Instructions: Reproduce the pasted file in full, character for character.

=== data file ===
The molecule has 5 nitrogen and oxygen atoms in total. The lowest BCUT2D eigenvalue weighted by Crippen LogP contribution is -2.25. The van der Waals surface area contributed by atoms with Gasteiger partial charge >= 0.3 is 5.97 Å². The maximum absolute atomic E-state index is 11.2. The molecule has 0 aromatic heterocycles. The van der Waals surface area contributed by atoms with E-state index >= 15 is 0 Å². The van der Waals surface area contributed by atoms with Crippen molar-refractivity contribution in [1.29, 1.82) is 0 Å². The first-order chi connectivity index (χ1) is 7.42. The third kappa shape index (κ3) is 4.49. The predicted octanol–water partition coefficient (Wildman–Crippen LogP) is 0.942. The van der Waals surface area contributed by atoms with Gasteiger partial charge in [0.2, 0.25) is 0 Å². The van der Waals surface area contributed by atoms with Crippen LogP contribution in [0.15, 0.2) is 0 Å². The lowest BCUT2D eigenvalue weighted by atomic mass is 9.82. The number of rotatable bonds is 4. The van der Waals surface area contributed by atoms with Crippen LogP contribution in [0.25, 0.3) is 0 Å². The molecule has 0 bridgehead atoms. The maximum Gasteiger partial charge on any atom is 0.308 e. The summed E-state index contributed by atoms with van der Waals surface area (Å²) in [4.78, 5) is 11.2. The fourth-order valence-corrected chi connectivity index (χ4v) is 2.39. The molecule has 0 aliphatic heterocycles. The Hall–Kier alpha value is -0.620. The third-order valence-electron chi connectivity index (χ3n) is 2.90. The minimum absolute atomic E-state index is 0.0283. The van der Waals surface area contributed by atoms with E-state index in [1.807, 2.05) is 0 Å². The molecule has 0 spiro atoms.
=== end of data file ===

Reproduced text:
The molecule has 5 nitrogen and oxygen atoms in total. The lowest BCUT2D eigenvalue weighted by Crippen LogP contribution is -2.25. The van der Waals surface area contributed by atoms with Gasteiger partial charge >= 0.3 is 5.97 Å². The maximum absolute atomic E-state index is 11.2. The molecule has 0 aromatic heterocycles. The van der Waals surface area contributed by atoms with E-state index >= 15 is 0 Å². The van der Waals surface area contributed by atoms with Crippen molar-refractivity contribution in [1.29, 1.82) is 0 Å². The first-order chi connectivity index (χ1) is 7.42. The third kappa shape index (κ3) is 4.49. The predicted octanol–water partition coefficient (Wildman–Crippen LogP) is 0.942. The van der Waals surface area contributed by atoms with Gasteiger partial charge in [0.2, 0.25) is 0 Å². The van der Waals surface area contributed by atoms with Crippen LogP contribution in [0.15, 0.2) is 0 Å². The lowest BCUT2D eigenvalue weighted by atomic mass is 9.82. The number of rotatable bonds is 4. The van der Waals surface area contributed by atoms with Crippen LogP contribution in [0.25, 0.3) is 0 Å². The molecule has 0 bridgehead atoms. The maximum Gasteiger partial charge on any atom is 0.308 e. The summed E-state index contributed by atoms with van der Waals surface area (Å²) in [4.78, 5) is 11.2. The fourth-order valence-corrected chi connectivity index (χ4v) is 2.39. The molecule has 0 aliphatic heterocycles. The Hall–Kier alpha value is -0.620. The third-order valence-electron chi connectivity index (χ3n) is 2.90. The minimum absolute atomic E-state index is 0.0283. The van der Waals surface area contributed by atoms with E-state index in [1.807, 2.05) is 0 Å². The molecule has 0 spiro atoms.